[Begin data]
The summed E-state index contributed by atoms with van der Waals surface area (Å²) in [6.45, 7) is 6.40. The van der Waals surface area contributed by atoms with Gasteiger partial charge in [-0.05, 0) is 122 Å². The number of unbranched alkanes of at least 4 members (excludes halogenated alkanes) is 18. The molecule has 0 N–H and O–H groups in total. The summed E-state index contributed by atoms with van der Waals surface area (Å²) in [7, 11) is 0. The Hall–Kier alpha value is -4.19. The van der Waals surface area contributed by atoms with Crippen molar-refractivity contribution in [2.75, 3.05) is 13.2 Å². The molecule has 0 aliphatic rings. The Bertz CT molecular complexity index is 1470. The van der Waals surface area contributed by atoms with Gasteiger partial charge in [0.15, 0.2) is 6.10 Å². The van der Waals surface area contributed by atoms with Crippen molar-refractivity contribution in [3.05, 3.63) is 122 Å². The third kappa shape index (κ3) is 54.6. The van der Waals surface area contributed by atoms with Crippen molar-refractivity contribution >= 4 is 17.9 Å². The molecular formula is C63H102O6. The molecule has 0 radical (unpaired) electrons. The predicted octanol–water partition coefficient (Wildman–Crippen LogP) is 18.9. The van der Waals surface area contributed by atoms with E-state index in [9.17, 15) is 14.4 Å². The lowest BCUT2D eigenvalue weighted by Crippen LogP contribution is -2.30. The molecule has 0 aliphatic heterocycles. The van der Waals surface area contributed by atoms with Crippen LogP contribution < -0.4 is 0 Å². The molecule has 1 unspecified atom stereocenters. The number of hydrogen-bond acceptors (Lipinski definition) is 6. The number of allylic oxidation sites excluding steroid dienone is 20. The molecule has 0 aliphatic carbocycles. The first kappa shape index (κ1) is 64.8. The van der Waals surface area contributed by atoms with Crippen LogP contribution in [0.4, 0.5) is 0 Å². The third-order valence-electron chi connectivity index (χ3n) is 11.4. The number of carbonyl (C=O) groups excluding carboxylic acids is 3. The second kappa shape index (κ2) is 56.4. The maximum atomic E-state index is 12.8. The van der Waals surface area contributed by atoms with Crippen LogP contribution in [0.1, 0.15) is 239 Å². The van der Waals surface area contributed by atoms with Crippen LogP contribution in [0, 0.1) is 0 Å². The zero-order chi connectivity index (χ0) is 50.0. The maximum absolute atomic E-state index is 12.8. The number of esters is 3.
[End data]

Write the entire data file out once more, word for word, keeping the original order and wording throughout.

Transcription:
The summed E-state index contributed by atoms with van der Waals surface area (Å²) in [6.45, 7) is 6.40. The van der Waals surface area contributed by atoms with Gasteiger partial charge in [-0.05, 0) is 122 Å². The number of unbranched alkanes of at least 4 members (excludes halogenated alkanes) is 18. The molecule has 0 N–H and O–H groups in total. The summed E-state index contributed by atoms with van der Waals surface area (Å²) in [7, 11) is 0. The Hall–Kier alpha value is -4.19. The van der Waals surface area contributed by atoms with Crippen molar-refractivity contribution in [2.75, 3.05) is 13.2 Å². The molecule has 0 aliphatic rings. The Bertz CT molecular complexity index is 1470. The van der Waals surface area contributed by atoms with Gasteiger partial charge in [0.15, 0.2) is 6.10 Å². The van der Waals surface area contributed by atoms with Crippen molar-refractivity contribution in [3.05, 3.63) is 122 Å². The third kappa shape index (κ3) is 54.6. The van der Waals surface area contributed by atoms with Crippen molar-refractivity contribution >= 4 is 17.9 Å². The molecular formula is C63H102O6. The molecule has 0 radical (unpaired) electrons. The predicted octanol–water partition coefficient (Wildman–Crippen LogP) is 18.9. The van der Waals surface area contributed by atoms with E-state index in [9.17, 15) is 14.4 Å². The lowest BCUT2D eigenvalue weighted by Crippen LogP contribution is -2.30. The molecule has 0 aliphatic heterocycles. The van der Waals surface area contributed by atoms with Crippen LogP contribution < -0.4 is 0 Å². The molecule has 1 unspecified atom stereocenters. The number of hydrogen-bond acceptors (Lipinski definition) is 6. The number of allylic oxidation sites excluding steroid dienone is 20. The molecule has 0 aliphatic carbocycles. The first kappa shape index (κ1) is 64.8. The van der Waals surface area contributed by atoms with Crippen LogP contribution in [0.4, 0.5) is 0 Å². The third-order valence-electron chi connectivity index (χ3n) is 11.4. The number of carbonyl (C=O) groups excluding carboxylic acids is 3. The second kappa shape index (κ2) is 56.4. The maximum atomic E-state index is 12.8. The van der Waals surface area contributed by atoms with Crippen LogP contribution in [0.1, 0.15) is 239 Å². The van der Waals surface area contributed by atoms with Crippen LogP contribution in [0, 0.1) is 0 Å². The zero-order chi connectivity index (χ0) is 50.0. The maximum absolute atomic E-state index is 12.8. The number of esters is 3.